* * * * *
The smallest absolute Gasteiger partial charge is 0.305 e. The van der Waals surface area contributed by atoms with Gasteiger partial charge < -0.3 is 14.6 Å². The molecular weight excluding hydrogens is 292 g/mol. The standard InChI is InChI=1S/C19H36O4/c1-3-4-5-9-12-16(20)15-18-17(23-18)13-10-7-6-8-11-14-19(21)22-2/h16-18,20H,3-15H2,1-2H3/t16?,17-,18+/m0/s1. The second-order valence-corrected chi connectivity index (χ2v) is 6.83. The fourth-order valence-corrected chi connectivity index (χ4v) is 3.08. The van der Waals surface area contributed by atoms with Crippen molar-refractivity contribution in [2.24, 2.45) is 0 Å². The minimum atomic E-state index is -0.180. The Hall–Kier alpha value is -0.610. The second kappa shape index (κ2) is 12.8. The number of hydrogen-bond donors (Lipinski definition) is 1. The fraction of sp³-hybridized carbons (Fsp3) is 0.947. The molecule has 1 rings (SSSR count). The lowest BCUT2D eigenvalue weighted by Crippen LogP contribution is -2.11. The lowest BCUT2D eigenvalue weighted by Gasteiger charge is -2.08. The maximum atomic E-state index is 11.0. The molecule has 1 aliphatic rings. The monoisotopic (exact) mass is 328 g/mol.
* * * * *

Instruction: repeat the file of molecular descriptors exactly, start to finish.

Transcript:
The smallest absolute Gasteiger partial charge is 0.305 e. The van der Waals surface area contributed by atoms with Gasteiger partial charge < -0.3 is 14.6 Å². The molecular weight excluding hydrogens is 292 g/mol. The standard InChI is InChI=1S/C19H36O4/c1-3-4-5-9-12-16(20)15-18-17(23-18)13-10-7-6-8-11-14-19(21)22-2/h16-18,20H,3-15H2,1-2H3/t16?,17-,18+/m0/s1. The second-order valence-corrected chi connectivity index (χ2v) is 6.83. The fourth-order valence-corrected chi connectivity index (χ4v) is 3.08. The van der Waals surface area contributed by atoms with Crippen molar-refractivity contribution in [2.24, 2.45) is 0 Å². The minimum atomic E-state index is -0.180. The Hall–Kier alpha value is -0.610. The second kappa shape index (κ2) is 12.8. The number of hydrogen-bond donors (Lipinski definition) is 1. The fraction of sp³-hybridized carbons (Fsp3) is 0.947. The molecule has 1 rings (SSSR count). The lowest BCUT2D eigenvalue weighted by Crippen LogP contribution is -2.11. The lowest BCUT2D eigenvalue weighted by Gasteiger charge is -2.08. The maximum atomic E-state index is 11.0. The molecule has 1 aliphatic rings. The monoisotopic (exact) mass is 328 g/mol.